Patrick Allison, PhD
Immune deficient mice by design lack adaptive immunity which makes them an ideal host for supporting the transplantation and growth of human tumor cells. Preclinical xenograft models utilizing immune deficient mice are limited for the investigation of immunotherapies due to this lack of functional immune cells. This spotlight will highlight a method in which human T-lymphocytes cells can propagate within an immune compromised mouse and support tumor xenograft growth.
NOD-scid IL2Rγnull (NSG) mice engrafted with human peripheral blood mononuclear cells (hPBMCs) have been utilized in xenograft models with success to evaluate efficacy and pharmacodynamics of immune checkpoint inhibitors targeting epitopes on human T-Lymphocytes1. This model is unique over conventional xenografts because functional human T-cells can target human epitopes on a tumor in a mouse with directly translatable clinical significance. NSG mice are deficient in dendritic and macrophage cell populations and carry two specific mutations rendering them highly deficient of lymphocytes; the Pkrdc mutation disables aspects of DNA repair that renders the mouse B- and T-cell deficient, and deletion of IL2Rγ blocks NK cell maturation2. This combination of deficiencies allows for the engraftment of hPBMCs and allows for the expansion of human T-lymphocytes in the NSG mouse.
The hPBMC engrafted NSG mouse does have caveats that must be evaluated prior to human donor and tumor model selection. First, administration of human immune cells to a mouse results in T-cell mediated toxicity consistent with Graft Versus Host Disease (GvHD), in which human lymphocytes attack mouse tissues, limiting the therapeutic window3. Second, engraftment efficiency, cell types present, and activity have been observed to be variable between human donor sources4. Finally, we have observed instances of hPBMC rejection of the human tumor xenograft (data not shown). Evaluation of these parameters with the donor source and tumor model of choice, prior to initiating definitive efficacy studies, is critical for the success of translational early development programs.
The objective of this study is to evaluate the engraftment of human T-lymphocytes from hPBMCs administered to NSG mice bearing subcutaneous human tumor xenografts. Animal care and use was performed in conformance with the Guide for the Care and Use of Laboratory Animals in an AAALAC-accredited facility. NSG mice (Jackson Laboratories, Bar Harbor Maine, USA, strain #0005557) bearing subcutaneous MiaPaCa-2 human pancreatic ductal adenocarcinomas were intravenously administered hPBMCs from four different normal healthy donors (Hemacare, Los Angeles CA, USA). Tumor growth, bodyweight and evaluation of GvHD-like characteristics were performed. Whole blood was collected for flow cytometry analysis of human lymphocyte markers to confirm donor engraftment of CD45+ cells, including CD4+ and CD8+ cells, on days 14, 28, and 42 post hPBMC administration (Figure 1).
MiaPaCa-2 tumor doubling time (Td) of untreated control animals was 9.1 days, Td of animals administered hPBMCs ranged from 8.7 to 11.6 days across each donor group. Variability in growth was observed across individuals administered hPBMCs beyond 30 days following implant. Tumor growth before 1000mm3 was not impacted by engraftment of hPBMCs (Figure 2). These results suggest any donors utilized would be suitable for MiaPaCa2 efficacy studies with a time to evaluation size (TES) of 1000mm3.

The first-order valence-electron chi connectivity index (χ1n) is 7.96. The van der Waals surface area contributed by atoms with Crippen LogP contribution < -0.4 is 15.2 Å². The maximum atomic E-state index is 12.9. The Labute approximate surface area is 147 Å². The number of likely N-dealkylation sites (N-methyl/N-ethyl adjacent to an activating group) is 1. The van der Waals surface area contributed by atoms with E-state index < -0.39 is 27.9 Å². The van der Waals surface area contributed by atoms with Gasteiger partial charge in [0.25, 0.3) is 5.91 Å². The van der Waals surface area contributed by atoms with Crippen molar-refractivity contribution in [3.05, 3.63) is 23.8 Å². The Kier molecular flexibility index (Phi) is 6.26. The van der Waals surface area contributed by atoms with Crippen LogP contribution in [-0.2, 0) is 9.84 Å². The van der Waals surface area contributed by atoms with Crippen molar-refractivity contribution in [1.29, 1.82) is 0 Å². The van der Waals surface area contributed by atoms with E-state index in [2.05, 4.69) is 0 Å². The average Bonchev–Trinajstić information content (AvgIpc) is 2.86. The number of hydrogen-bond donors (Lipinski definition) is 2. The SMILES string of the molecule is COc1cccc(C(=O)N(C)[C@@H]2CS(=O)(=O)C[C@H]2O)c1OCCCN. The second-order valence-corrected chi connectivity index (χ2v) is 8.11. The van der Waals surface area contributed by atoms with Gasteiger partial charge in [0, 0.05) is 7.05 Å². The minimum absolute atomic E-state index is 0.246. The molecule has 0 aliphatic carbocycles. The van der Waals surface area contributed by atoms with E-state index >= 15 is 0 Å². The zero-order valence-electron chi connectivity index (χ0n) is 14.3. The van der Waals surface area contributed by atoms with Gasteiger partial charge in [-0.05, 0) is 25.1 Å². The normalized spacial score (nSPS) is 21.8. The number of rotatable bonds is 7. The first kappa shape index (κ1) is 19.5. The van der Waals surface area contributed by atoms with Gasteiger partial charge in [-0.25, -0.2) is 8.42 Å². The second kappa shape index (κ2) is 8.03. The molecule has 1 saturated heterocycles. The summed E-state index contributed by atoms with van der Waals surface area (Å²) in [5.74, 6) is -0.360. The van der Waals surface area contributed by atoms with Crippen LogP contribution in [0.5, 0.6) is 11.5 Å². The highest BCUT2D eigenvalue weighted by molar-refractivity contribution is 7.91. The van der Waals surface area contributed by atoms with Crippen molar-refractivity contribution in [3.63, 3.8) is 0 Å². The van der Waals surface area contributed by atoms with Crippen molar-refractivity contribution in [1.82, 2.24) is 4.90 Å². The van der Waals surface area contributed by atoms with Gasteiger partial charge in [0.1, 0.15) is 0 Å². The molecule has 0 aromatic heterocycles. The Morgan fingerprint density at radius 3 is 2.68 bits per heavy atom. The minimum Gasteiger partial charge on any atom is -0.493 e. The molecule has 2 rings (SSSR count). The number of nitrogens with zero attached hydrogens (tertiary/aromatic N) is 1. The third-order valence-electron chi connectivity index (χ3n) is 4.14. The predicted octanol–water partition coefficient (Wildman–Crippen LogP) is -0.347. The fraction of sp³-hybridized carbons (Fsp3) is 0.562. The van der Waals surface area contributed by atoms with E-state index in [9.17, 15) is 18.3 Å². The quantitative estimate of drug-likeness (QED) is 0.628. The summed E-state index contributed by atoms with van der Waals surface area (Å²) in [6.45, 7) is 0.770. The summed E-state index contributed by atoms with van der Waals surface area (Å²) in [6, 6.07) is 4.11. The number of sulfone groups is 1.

Onset of GvHD symptoms was monitored by bodyweight and clinical observations; though not confirmed pathologically in this study, symptoms observed in this model are strongly correlated with the disease5. Symptoms include bodyweight loss (Figure 3) of greater than 10% of baseline, rough pelage, hunched posture, skin lesions, and diarrhea – animals presenting all symptoms, or a high severity of several, were removed from study. Thirty-two days following hPBMC injection, clinical signs were observed in half or more animals of each group. Animals not removed for GvHD symptoms were removed due to a tumor burden in excess of 2000mm3, or at study termination.
Engraftment was measured 14, 28 and 42 days following hPBMC administration by immunophenotypic analysis of human immune cell markers in peripheral blood from NSG mice: mCD45 (murine pan-leukocyte), hCD45 (human pan-leukocyte), hCD3 (pan-T-Cell), hCD4 (T-helper and T-reg), and hCD8 (cytotoxic lymphocytes) were detected by flow cytometry (Figure 4).
Percent hCD45+ is calculated as the percent hCD45+ cells of total live cells (based on absolute cell counts/µL whole blood) and is used as an indicator of the extent of hPBMC engraftment. We found that %hCD45+ cells in whole blood were detected over time across all donors (Figure 5). However, Donors 2 and 4 exhibited greater increase of hCD45 cells on an individual basis compared to Donors 1 and 3 whose engraftment was not as high by day 42 post hPBMC administration. Animals across all groups achieved %hCD45 engraftment levels 28 days post hPBMC administration that is consistent with published literature on the model6.
Administration of hPBMCs to NSG mice results in persistence of human T-cells in the mouse with minimal effects on MiaPaCa-2 tumor growth. This model represents a powerful preclinical platform to examine the effects of novel agents that harness human T-lymphocytes to direct anti-tumor activity with direct clinical significance. Future work will demonstrate efficacy of FDA approved immuno-therapies against human tumor xenografts in NSG mice reconstituted with hPBMCs.
1Cancer Res; 2015 (75) 17: 3466-3478
2Cold Spring Harbor Protocols; 2014 (7): 694–708.
3Frontiers in Immunology; 2018 (9): 43.
4FASEB; 2019 (33):3137-3151.
5Frontiers in Immunology; 2018 (9): 10.
6Curr Protoc Immunol Chapter 15: Unit 15.21.